Wilfred is one of those high concept shows that was so bizarre when it was new, it was hard to imagine it could last. If you’ve hung with it over its four seasons, reflect on how weird it seemed then and how weird it seems now. A pilot can “teach” us to accept a show’s premise and then *bang* we’re on board.
Go back and re-watch the pilot. I forgot how funny it is. It might actually be funnier now, since I’m not wasting mental energy trying to figure it out. Is Ryan dreaming? Is he dead? Is he high? Can he possibly keep it secret that his neighbor’s dog is coercing him to commit petty crimes? It doesn’t matter. Continue reading →
Let’s talk about The Last Ship. It’s been on for several weeks now, so if you were planning to watch it you probably already are. It’s what you’d expect from a basic cable show executive produced by Michael Bay. But the pilot — which has lots of explosions — got me thinking about the character from whose point of view a writer can choose to tell a story. I know, I know, it’s based on a book. I haven’t read it, but I’m assuming that, like the show, it’s told through the eyes of Captain Tom Chandler (Eric Dane). He’s a big, tough white guy who, no doubt, has proved his mettle serving in the U.S. Navy. Plot developments in the pilot demonstrate for us that he’s brave, dedicated to his men, and loves his wife and children. Basically, he’s an all-around Good Guy, complete with the white hat, which he places on his head with great symbolic purpose. Continue reading →
Now that its premiere season is behind us, it’s a good time to look back at the pilot of Marvel’s Agents of S.H.I.E.L.D., and remember how we got here. A re-watch of the pilot serves as a reminder not only of the show’s charm — maybe the reason we hung on through some slow weeks — but the Whedon/Tancharoen family’s skill at storytelling. Despite the lukewarm reaction when it first aired, this is a hell of a good pilot, in hindsight. It kicks off the season arc, the story of Coulson (Clark Gregg) building his team and gradually learning about TAHITI, and all of the relationships therein. But instead of making its B-plot a one-off, it too sets up a long, methodical hero’s journey.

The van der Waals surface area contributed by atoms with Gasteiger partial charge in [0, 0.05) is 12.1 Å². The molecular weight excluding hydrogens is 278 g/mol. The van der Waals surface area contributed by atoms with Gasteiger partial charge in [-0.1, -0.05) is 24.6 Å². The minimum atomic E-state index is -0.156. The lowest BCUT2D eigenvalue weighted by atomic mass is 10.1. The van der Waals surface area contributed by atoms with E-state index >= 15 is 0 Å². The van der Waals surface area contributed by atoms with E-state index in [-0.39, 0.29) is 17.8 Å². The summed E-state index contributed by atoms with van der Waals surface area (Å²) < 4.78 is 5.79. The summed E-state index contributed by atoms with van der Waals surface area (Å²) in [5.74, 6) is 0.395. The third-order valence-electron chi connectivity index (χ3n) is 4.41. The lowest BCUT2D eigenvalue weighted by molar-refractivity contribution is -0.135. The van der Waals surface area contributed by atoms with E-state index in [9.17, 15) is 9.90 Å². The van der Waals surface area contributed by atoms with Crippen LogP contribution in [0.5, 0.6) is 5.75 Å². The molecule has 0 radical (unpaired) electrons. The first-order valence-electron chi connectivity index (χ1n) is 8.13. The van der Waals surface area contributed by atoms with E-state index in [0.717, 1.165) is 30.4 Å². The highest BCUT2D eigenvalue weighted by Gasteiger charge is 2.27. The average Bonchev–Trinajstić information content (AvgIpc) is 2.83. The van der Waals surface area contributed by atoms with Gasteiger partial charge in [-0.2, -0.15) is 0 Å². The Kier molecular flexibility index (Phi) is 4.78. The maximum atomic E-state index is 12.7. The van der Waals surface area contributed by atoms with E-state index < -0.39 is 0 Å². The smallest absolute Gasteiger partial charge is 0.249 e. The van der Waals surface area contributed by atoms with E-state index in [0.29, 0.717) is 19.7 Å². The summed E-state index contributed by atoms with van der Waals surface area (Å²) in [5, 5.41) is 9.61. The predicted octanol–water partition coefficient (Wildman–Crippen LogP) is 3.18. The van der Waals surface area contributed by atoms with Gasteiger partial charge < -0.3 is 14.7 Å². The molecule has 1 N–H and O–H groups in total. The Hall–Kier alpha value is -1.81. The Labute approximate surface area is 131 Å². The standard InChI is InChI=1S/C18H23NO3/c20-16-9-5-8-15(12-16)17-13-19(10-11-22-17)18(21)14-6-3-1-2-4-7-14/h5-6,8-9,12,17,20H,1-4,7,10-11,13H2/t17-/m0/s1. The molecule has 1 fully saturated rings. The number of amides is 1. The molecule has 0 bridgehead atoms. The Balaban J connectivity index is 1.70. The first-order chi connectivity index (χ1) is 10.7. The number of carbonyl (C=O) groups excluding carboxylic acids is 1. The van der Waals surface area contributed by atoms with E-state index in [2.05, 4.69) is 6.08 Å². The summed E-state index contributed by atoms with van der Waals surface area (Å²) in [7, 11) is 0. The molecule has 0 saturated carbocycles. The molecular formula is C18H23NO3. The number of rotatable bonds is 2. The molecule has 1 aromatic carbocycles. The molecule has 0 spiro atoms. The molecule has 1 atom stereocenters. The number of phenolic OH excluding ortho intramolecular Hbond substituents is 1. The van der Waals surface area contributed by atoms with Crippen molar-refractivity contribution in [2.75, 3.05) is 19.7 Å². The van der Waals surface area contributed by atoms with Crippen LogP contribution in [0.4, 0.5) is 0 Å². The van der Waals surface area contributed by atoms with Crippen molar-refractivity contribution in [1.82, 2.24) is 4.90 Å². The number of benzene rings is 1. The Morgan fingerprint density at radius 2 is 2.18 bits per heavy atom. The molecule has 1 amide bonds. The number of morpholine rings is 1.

The latter is what interested me most. Even though we had a long stretch of Mike-less episodes, this season was very much Deathlok‘s origin story. In fact, Mike (J. August Richards) himself says that at minute 30. Continue reading →
I almost didn’t give Orange is the New Black a chance, based simply on hating the title. It suggested to me that we’d be watching “Elle Woods Goes to the Big House.” I envisioned a main character who would apply for dispensation to wear Manolos with her jumpsuit, or teach her cell mates whatever is the 2013 equivalent of the bend-and-snap.
A show about a woman going to prison, produced exclusively for Netflix, could as well go the other way: all rape-y and terrifying. Also not something I was eager to embrace.
Somehow, this show–evidenced by the pilot–pulls off a delicate balance of realism, drama and humor. I was surprised at how much I laughed. More amazing, it actually made me, an average middle-class white woman look at the central character, Piper (Taylor Schilling), and think, “That could be me.” If, somehow, I had done something in my past that came back to bite me in the ass, I would totally go on Amazon and buy books to prepare for prison. Continue reading →